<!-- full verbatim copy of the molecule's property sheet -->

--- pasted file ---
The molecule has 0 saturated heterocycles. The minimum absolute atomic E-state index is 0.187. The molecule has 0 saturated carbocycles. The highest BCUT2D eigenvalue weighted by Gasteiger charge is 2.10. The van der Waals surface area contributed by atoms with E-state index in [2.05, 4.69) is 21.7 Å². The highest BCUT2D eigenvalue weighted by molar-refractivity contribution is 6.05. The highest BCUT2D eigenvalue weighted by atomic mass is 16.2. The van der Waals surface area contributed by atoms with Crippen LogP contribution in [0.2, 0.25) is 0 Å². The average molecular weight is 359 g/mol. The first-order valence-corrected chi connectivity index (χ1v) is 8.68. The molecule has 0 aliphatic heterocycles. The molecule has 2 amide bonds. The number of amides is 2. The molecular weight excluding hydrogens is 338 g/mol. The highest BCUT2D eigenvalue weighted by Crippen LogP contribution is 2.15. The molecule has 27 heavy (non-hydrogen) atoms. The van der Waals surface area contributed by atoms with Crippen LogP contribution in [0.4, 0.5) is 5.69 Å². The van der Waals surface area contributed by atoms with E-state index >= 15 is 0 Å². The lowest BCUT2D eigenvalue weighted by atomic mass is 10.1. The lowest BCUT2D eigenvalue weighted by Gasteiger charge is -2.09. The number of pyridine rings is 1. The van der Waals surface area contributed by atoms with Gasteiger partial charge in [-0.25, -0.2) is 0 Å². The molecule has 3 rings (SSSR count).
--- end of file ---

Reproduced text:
The molecule has 0 saturated heterocycles. The minimum absolute atomic E-state index is 0.187. The molecule has 0 saturated carbocycles. The highest BCUT2D eigenvalue weighted by Gasteiger charge is 2.10. The van der Waals surface area contributed by atoms with E-state index in [2.05, 4.69) is 21.7 Å². The highest BCUT2D eigenvalue weighted by molar-refractivity contribution is 6.05. The highest BCUT2D eigenvalue weighted by atomic mass is 16.2. The van der Waals surface area contributed by atoms with Crippen LogP contribution in [0.2, 0.25) is 0 Å². The average molecular weight is 359 g/mol. The first-order valence-corrected chi connectivity index (χ1v) is 8.68. The molecule has 0 aliphatic heterocycles. The molecule has 2 amide bonds. The number of amides is 2. The molecular weight excluding hydrogens is 338 g/mol. The highest BCUT2D eigenvalue weighted by Crippen LogP contribution is 2.15. The molecule has 27 heavy (non-hydrogen) atoms. The van der Waals surface area contributed by atoms with Crippen LogP contribution in [0.4, 0.5) is 5.69 Å². The van der Waals surface area contributed by atoms with E-state index >= 15 is 0 Å². The lowest BCUT2D eigenvalue weighted by atomic mass is 10.1. The lowest BCUT2D eigenvalue weighted by Gasteiger charge is -2.09. The number of pyridine rings is 1. The van der Waals surface area contributed by atoms with Gasteiger partial charge in [-0.25, -0.2) is 0 Å². The molecule has 3 rings (SSSR count).